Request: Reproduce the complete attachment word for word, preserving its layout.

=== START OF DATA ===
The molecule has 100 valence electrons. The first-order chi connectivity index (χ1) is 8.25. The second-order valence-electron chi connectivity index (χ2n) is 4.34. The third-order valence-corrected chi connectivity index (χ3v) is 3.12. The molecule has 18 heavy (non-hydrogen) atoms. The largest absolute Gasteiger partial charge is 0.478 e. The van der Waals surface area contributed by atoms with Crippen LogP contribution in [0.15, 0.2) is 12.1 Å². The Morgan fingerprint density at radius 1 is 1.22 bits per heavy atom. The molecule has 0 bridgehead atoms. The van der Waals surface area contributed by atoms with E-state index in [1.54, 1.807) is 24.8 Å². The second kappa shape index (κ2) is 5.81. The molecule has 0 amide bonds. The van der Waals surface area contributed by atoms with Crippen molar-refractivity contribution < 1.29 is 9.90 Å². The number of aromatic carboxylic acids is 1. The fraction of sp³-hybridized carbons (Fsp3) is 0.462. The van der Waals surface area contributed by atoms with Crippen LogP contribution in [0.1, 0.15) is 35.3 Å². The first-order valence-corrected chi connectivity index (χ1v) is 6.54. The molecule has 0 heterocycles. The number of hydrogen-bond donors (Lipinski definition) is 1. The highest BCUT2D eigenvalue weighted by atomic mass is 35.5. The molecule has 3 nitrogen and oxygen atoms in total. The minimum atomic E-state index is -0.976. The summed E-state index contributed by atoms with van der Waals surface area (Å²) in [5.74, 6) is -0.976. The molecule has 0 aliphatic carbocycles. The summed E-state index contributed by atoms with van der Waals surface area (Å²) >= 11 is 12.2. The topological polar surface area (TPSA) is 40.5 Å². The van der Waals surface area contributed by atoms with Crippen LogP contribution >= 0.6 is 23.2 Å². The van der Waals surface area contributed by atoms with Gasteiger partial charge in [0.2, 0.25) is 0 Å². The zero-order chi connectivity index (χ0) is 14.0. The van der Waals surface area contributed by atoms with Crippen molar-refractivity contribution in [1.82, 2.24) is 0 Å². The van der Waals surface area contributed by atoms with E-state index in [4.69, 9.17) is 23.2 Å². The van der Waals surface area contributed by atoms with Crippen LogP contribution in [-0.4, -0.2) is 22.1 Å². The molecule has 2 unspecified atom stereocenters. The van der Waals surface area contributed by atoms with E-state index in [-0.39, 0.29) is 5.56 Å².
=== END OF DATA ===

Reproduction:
The molecule has 100 valence electrons. The first-order chi connectivity index (χ1) is 8.25. The second-order valence-electron chi connectivity index (χ2n) is 4.34. The third-order valence-corrected chi connectivity index (χ3v) is 3.12. The molecule has 18 heavy (non-hydrogen) atoms. The largest absolute Gasteiger partial charge is 0.478 e. The van der Waals surface area contributed by atoms with Crippen LogP contribution in [0.15, 0.2) is 12.1 Å². The Morgan fingerprint density at radius 1 is 1.22 bits per heavy atom. The molecule has 0 bridgehead atoms. The van der Waals surface area contributed by atoms with E-state index in [1.54, 1.807) is 24.8 Å². The second kappa shape index (κ2) is 5.81. The molecule has 0 amide bonds. The van der Waals surface area contributed by atoms with Crippen molar-refractivity contribution < 1.29 is 9.90 Å². The number of aromatic carboxylic acids is 1. The fraction of sp³-hybridized carbons (Fsp3) is 0.462. The van der Waals surface area contributed by atoms with Crippen LogP contribution in [0.1, 0.15) is 35.3 Å². The first-order valence-corrected chi connectivity index (χ1v) is 6.54. The molecule has 0 heterocycles. The number of hydrogen-bond donors (Lipinski definition) is 1. The highest BCUT2D eigenvalue weighted by atomic mass is 35.5. The molecule has 3 nitrogen and oxygen atoms in total. The minimum atomic E-state index is -0.976. The summed E-state index contributed by atoms with van der Waals surface area (Å²) in [5.74, 6) is -0.976. The molecule has 0 aliphatic carbocycles. The summed E-state index contributed by atoms with van der Waals surface area (Å²) >= 11 is 12.2. The topological polar surface area (TPSA) is 40.5 Å². The van der Waals surface area contributed by atoms with Crippen LogP contribution >= 0.6 is 23.2 Å². The van der Waals surface area contributed by atoms with Gasteiger partial charge in [0.2, 0.25) is 0 Å². The zero-order chi connectivity index (χ0) is 14.0. The van der Waals surface area contributed by atoms with Crippen molar-refractivity contribution in [1.82, 2.24) is 0 Å². The van der Waals surface area contributed by atoms with E-state index in [4.69, 9.17) is 23.2 Å². The van der Waals surface area contributed by atoms with Crippen LogP contribution in [-0.4, -0.2) is 22.1 Å². The molecule has 2 unspecified atom stereocenters. The van der Waals surface area contributed by atoms with E-state index in [-0.39, 0.29) is 5.56 Å².